EDITORIAL: Yet again

Shooting deaths in Kenosha seemed tragically inevitable

The tragedy unfolding in Kenosha,Wis., worsened Tuesday night in ways that are at once shocking but also seemingly inevitable. Two people were shot dead andanotherwoundedas protesters and self-styled militiamen faced off during a third night of street demonstrations after police on Sunday shot and gravely wounded yet another apparently unarmed black man, Jacob Blake.

Details of the latest violence remained sketchy Wednesday, but videos and photographs show verbal confrontations between protesters and heavily armed volunteers who said they were trying to protect a gas station in the area racked by vandalism, theft and arson the previous night.“They’re a militia,” Kenosha County Sheriff David Beth told reporters. “They’re like a vigilante group.”

In one of the videos, a young white man carrying a military-style rifle can be seen running down a street pursued by a small group of people as one person yells,“He shot someone!” One man knocks the gunman to the ground, and in the scuffle the gunman opens fire, appearing to hit two people at close range. He then gets back onto his feet and walks calmly down the road toward emergency vehicles. Police later reported the arrest of Kyle Rittenhouse, 17, in Lake County, Illinois, in connection with the deaths.

So why does this escalation of violence seem inevitable? Because of the guns.

Protests have roiled the nation for three months now following the death of George Floyd in the custody of Minneapolis police and the shooting death of Breonna Taylor during a police raid in Louisville, Ky.Those protests have at times turned destructive and violent, which is bad enough. But there’s been a lethal element too — the slayings in Kenosha add to at least a dozen others connected with protests across more than 100 cities this summer, an emotional outpouring of frustration over the nation’s inability to counter anti-black racism.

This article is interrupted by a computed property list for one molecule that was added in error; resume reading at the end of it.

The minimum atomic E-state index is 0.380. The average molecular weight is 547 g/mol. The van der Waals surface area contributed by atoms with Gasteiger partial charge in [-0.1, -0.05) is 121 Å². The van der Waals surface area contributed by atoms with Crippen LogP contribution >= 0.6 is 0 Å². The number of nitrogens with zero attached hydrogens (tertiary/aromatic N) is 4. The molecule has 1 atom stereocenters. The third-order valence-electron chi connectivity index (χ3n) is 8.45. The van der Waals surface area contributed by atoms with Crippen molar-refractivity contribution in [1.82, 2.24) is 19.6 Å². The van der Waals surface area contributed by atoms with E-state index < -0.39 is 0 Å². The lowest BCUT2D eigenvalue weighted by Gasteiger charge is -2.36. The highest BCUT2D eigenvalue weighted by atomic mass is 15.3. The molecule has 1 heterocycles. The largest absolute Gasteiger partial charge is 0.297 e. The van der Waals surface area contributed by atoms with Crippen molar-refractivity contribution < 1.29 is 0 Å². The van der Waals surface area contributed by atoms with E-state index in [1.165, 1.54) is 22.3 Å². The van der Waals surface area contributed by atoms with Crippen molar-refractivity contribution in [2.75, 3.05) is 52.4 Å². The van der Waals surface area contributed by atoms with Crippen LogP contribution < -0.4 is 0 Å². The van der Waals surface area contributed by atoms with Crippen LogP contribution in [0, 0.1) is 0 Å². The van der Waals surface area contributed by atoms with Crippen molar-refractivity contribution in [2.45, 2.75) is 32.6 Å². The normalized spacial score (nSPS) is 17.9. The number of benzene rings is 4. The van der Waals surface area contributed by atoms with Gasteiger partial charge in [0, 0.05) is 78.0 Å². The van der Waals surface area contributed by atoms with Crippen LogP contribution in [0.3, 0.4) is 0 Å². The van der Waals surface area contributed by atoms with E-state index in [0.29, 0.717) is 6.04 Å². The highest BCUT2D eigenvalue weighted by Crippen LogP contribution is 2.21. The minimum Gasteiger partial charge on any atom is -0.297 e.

Self-styled militias have also shown up at sites of peaceful protests in organized and unwelcome displays of firepower, ostensibly to protect life and property but in reality just ratcheting up tension with their overt attempts at intimidation.

Meanwhile, the restrictions imposed by state and local governments to slow the spread of COVID-19 fueled their own strain of frustration and tension, prompting a separate set of anti-government demonstrations. In several places, protests have included the open display of firearms by people (nearly all men), most notoriously in the halls of the Michigan State Capitol.

There is, of course, plenty of blame to go around. Protesters shouldn’t resort to vandalism — at least 34 fires have been set in Kenosha since Blake was shot on Sunday — and opposing sides in a public debate shouldn’t start pushing, shoving and swinging signs at each other.

But they do. And the introduction of firearms into such scenes makes it almost inevitable that a gun will eventually get used.

As we’ve seen over and over again, as a society we have yet to properly balance the role of the trained police in maintaining public safety in this country. Adding armed vigilantes to the mix just elevates tensions and increases the likelihood that violence will spin off in ever wider and consuming circles.

Los Angeles Times